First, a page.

18 2.3. Supporting the installment in the labor market and integration of Albanian immigrants, through:  Negotiating with receiving countries’ governments;  Providing information, assistance and counseling to immigrants;  Endorsing the international labor migration conventions;  Promoting access to schooling and services to the second generation of immigrants;  A critical pending issue: Reciprocal recognition and transfer of the social insurance fees and payments. Negotiations in progress with Italy, Greece, Canada, and other countries;

19 2.4. Promoting the voluntary and incentived return migration of successful immigrants, through:  Legal incentives;  Banking incentives;  Fiscal incentives;  Financial incentives;  “Albania 1 EURO” Initiative: Albanian immigrants and Diaspora as beneficiaries;

20 2.5. The better use of financial, human and social capital of migration as a factor of development  Financial capital or remittances: from USD 152 million in 1992 to USD 1 billion in 2006;  Human capital: the most active, dynamic, qualified, and youngest population;  Social capital: values gained through migration experience: professional, cultural, organizational, managerial, discipline and work culture;  Remittances: 15-20% of GDP  Remittances finance about 60% of country’s trade deficit;  Remittances: competing with foreign direct investments in the country;

21 2.6. The synergy and correlation between migration, trade, and investment policies  Migration remittances as a source of investment;  Immigrants: target of economic and trade agreements

22 2.7. Challenges for bilateral cooperation in the field of migration  Demilitarization of migration policies. Migration dichotomy: an economic and social phenomena and not a public safety, public order and police issue;  Immigrants versus refugees and asylum- seekers: shifting in priorities toward economic and labor immigrants;  Migration policies towards business oriented policies.

23 III. Remittances: a top priority and challenge

24 3.1. Promoting the participation of financial institutions in Albania and receiving countries in the transfer of remitances, through:  Cooperation with receiving countries for the use of formal channels of transfer of remittances;  Promoting immigrants’ access to financing SME and traditional economic activities;

25 3.1. ( Continues):  Strengthening financial and MTO and institutions;  Promoting the role of the Post Offices in financial services;  Transfers of remittances may generate bank loans for financing economic activities or other financial products;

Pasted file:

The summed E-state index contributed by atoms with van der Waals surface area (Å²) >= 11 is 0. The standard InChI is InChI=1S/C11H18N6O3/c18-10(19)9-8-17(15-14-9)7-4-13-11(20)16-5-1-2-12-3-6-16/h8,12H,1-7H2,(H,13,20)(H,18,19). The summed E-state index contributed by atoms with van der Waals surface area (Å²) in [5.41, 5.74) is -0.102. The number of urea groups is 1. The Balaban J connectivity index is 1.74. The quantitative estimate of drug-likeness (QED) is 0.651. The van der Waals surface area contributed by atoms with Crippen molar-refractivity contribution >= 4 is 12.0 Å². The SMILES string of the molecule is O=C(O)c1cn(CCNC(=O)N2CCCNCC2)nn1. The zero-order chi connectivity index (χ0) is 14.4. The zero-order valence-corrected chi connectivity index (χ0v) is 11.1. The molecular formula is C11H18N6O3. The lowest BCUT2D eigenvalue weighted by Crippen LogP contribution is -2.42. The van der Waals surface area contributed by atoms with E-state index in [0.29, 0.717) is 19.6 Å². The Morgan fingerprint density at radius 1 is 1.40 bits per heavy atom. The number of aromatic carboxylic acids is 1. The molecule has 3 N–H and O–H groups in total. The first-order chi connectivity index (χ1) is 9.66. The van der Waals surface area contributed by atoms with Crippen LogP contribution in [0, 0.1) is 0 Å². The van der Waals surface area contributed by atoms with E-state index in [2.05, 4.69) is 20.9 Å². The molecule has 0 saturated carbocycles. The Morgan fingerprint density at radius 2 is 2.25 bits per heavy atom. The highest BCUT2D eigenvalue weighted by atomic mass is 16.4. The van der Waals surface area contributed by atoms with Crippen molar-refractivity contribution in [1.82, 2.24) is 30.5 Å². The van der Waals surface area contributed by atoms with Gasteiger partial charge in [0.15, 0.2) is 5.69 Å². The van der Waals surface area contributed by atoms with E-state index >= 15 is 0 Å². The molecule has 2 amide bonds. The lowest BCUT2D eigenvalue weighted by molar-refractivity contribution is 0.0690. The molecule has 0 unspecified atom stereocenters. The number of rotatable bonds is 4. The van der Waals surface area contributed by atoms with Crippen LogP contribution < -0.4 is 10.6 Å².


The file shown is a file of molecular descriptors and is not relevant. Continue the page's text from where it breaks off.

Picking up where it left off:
26 3.2. Increasing the financial products for immigrants and diversifying remittances generated investments  Immigrants’ demand for financial products is increasing;  Immigrants savings in 2004: USD 5 billion or 70% of Albania’s GDP;  Remittances can be used for financing: –housing, –small infrastructure projects –privatization of public strategic assets; –job creation;

27 3.3. Orienting and directing remittances for productive investment purposes  During the first 15 years of migration: remittances uased for consumption purposes;  It led to increase of country’s trade deficit: in 2004 it reached 25% of GDP;  Collaboration and synergy with the privat sector to attract immigrants’ savings from the banks in receivinmg countries;

28 3.4. Increasing the access of Albanian immigrants to bank and financial services in receiving countries  Promoting banks’ cooperation  Public (immigrants) awareness compaigns;  Banks and MTOs: building trust

29 3.5. Coordination with receiving countries governments to channel the aid to Albania through incentiving succesful returned immigrants  Developing new programmes;  Revisiting the existing agreeements, programmes, and projects;

30 3.6. Albanian banks to open new branhes in receiving countries  Actually, onlu ABA has opend 2 branches in Greece (Athens and Thessaloniki)  Albanian banks will enable providing more services to immigrants in receiving countries and in Albania: –Online banking services; –Saving and investment products; –Business loans; –Prepaid cards; –Dedit cards; –Counseling and assistance;

31 3.7. Support to micro-finance institutions wich enter and operate in the remittances market and management  Political support;  Legal support;  Institutional support;

32 .  THANK YOU